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8 December, 2021 - 22:25 By Tony Quested

AstraZeneca partners with Ionis to fight rare liver conditions

AstraZeneca has teamed up with San Diego company Ionis to develop and commercialise medicine to fight a rare liver disease.

Eplontersen is a liver-targeted antisense therapy in Phase III development for the treatment of transthyretin amyloidosis – a systemic, progressive and fatal condition – and variants.

The companies will jointly develop and commercialise eplontersen in the US, while AstraZeneca will do the same in the rest of the world, except in Latin America.

ATTR-CM is a systemic, progressive and fatal condition that leads to progressive heart failure and death within four years from diagnosis.

It remains underdiagnosed and its prevalence is thought to be underestimated due to a lack of disease awareness and the heterogeneity of symptoms.

Hereditary ATTR-PN is a debilitating disease that leads to peripheral nerve damage with motor disability within five years of diagnosis and, without treatment, is generally fatal within a decade.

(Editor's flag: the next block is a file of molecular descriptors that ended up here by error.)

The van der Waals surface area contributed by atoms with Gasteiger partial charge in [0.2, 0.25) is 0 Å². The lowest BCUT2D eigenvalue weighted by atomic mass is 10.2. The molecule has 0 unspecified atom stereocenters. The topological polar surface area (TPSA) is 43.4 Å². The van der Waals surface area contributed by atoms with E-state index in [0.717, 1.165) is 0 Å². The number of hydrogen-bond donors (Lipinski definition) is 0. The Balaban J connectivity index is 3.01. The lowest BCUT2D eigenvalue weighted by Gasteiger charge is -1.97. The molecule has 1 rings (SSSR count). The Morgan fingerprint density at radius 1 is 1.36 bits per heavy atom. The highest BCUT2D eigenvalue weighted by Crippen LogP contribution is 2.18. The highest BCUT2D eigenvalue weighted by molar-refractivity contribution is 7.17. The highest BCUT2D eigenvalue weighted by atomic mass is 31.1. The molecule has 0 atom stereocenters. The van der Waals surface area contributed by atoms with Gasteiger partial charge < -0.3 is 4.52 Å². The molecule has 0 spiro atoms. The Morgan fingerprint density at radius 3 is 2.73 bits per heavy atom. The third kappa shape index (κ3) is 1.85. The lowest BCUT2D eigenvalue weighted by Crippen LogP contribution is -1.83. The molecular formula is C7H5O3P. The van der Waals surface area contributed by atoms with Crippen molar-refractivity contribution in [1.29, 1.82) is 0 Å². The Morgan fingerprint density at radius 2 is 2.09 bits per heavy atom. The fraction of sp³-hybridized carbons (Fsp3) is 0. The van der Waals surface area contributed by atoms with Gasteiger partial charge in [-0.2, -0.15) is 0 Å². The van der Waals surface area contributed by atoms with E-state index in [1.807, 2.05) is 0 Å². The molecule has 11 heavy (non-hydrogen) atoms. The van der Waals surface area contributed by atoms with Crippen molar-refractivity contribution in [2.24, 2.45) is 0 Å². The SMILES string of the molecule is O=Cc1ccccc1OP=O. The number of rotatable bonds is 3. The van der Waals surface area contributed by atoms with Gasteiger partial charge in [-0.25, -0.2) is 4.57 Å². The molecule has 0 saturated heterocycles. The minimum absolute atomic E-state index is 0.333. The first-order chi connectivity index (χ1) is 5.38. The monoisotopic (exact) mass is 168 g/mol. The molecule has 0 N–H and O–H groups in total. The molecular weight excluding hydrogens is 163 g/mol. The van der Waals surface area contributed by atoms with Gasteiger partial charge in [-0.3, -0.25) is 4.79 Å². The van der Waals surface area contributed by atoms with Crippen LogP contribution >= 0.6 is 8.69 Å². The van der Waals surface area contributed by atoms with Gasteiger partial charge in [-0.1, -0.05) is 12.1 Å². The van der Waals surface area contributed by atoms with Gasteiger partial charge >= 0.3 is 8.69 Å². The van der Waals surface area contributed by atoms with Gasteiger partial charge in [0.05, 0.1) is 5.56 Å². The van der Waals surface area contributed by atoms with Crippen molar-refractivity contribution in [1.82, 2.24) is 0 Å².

Mene Pangalos, executive VP, BioPharmaceuticals R & D at AstraZeneca, said: “Eplontersen has the potential to halt the progression of TTR-mediated amyloidosis, irrespective of whether it’s caused by genetic mutations or ageing.

“Thanks to its precise liver-targeting properties, it also has the potential to be a best-in-class treatment for patients suffering from this devastating disease and who currently have limited options.”

Hereditary ATTR-PN is expected to be the first indication for which the companies will seek regulatory approval for eplontersen, with the potential to file a new drug application with the US Food and Drug Administration by the end of 2022.

Cambridge headquartered AstraZeneca will pay Ionis an upfront payment of $200 million and additional conditional payments of up to $485m following regulatory approvals. It will also pay up to $2.9 billion of sales-related milestones based on sales thresholds between $500m and $6bn, plus royalties in the range of low double-digit to mid-twenties percentage depending on the region. The transaction will be funded with cash.

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